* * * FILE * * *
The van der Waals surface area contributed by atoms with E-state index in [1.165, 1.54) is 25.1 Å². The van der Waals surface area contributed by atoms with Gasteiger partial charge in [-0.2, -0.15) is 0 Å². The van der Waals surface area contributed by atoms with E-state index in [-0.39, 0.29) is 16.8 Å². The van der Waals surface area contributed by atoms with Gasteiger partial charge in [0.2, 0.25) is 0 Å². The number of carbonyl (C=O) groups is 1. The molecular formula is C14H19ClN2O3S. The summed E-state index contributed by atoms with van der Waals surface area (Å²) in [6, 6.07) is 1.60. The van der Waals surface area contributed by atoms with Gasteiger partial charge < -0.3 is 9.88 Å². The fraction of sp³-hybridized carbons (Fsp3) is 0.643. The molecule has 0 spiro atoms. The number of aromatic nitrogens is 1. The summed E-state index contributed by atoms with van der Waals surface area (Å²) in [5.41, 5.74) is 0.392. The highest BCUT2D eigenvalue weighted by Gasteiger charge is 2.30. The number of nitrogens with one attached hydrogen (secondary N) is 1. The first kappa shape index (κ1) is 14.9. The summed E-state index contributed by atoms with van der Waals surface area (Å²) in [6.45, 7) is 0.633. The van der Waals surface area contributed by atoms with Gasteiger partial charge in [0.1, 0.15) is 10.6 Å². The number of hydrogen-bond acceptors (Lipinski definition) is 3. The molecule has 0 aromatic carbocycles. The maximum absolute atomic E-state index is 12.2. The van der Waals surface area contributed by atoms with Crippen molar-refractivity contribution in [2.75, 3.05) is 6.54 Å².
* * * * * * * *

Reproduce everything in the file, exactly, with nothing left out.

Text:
The van der Waals surface area contributed by atoms with E-state index in [1.165, 1.54) is 25.1 Å². The van der Waals surface area contributed by atoms with Gasteiger partial charge in [-0.2, -0.15) is 0 Å². The van der Waals surface area contributed by atoms with E-state index in [-0.39, 0.29) is 16.8 Å². The van der Waals surface area contributed by atoms with Gasteiger partial charge in [0.2, 0.25) is 0 Å². The number of carbonyl (C=O) groups is 1. The molecular formula is C14H19ClN2O3S. The summed E-state index contributed by atoms with van der Waals surface area (Å²) in [6, 6.07) is 1.60. The van der Waals surface area contributed by atoms with Gasteiger partial charge < -0.3 is 9.88 Å². The fraction of sp³-hybridized carbons (Fsp3) is 0.643. The molecule has 0 spiro atoms. The number of aromatic nitrogens is 1. The summed E-state index contributed by atoms with van der Waals surface area (Å²) in [5.41, 5.74) is 0.392. The highest BCUT2D eigenvalue weighted by Gasteiger charge is 2.30. The number of nitrogens with one attached hydrogen (secondary N) is 1. The first kappa shape index (κ1) is 14.9. The summed E-state index contributed by atoms with van der Waals surface area (Å²) in [6.45, 7) is 0.633. The van der Waals surface area contributed by atoms with Gasteiger partial charge in [0.1, 0.15) is 10.6 Å². The number of hydrogen-bond acceptors (Lipinski definition) is 3. The molecule has 0 aromatic carbocycles. The maximum absolute atomic E-state index is 12.2. The van der Waals surface area contributed by atoms with Crippen molar-refractivity contribution in [2.75, 3.05) is 6.54 Å².